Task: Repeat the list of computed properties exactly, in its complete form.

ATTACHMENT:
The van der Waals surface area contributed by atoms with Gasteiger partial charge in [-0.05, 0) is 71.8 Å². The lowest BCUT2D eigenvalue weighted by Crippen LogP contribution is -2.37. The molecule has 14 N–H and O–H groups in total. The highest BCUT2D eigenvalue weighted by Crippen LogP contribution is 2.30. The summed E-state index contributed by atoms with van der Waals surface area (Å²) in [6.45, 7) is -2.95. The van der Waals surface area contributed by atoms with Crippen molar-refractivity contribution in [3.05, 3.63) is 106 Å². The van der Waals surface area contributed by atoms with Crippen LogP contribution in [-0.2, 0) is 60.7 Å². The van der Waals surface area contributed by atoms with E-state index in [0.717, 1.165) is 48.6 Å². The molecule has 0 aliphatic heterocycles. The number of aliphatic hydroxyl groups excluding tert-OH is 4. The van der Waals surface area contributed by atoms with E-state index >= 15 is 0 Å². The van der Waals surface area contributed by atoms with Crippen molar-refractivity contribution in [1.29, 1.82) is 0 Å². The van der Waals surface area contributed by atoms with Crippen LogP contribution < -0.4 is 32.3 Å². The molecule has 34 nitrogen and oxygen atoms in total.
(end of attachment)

The van der Waals surface area contributed by atoms with Gasteiger partial charge in [-0.05, 0) is 71.8 Å². The lowest BCUT2D eigenvalue weighted by Crippen LogP contribution is -2.37. The molecule has 14 N–H and O–H groups in total. The highest BCUT2D eigenvalue weighted by Crippen LogP contribution is 2.30. The summed E-state index contributed by atoms with van der Waals surface area (Å²) in [6.45, 7) is -2.95. The van der Waals surface area contributed by atoms with Crippen molar-refractivity contribution in [3.05, 3.63) is 106 Å². The van der Waals surface area contributed by atoms with Crippen LogP contribution in [-0.2, 0) is 60.7 Å². The van der Waals surface area contributed by atoms with E-state index in [0.717, 1.165) is 48.6 Å². The molecule has 0 aliphatic heterocycles. The number of aliphatic hydroxyl groups excluding tert-OH is 4. The van der Waals surface area contributed by atoms with E-state index >= 15 is 0 Å². The van der Waals surface area contributed by atoms with Crippen molar-refractivity contribution in [1.29, 1.82) is 0 Å². The van der Waals surface area contributed by atoms with Crippen LogP contribution < -0.4 is 32.3 Å². The molecule has 34 nitrogen and oxygen atoms in total.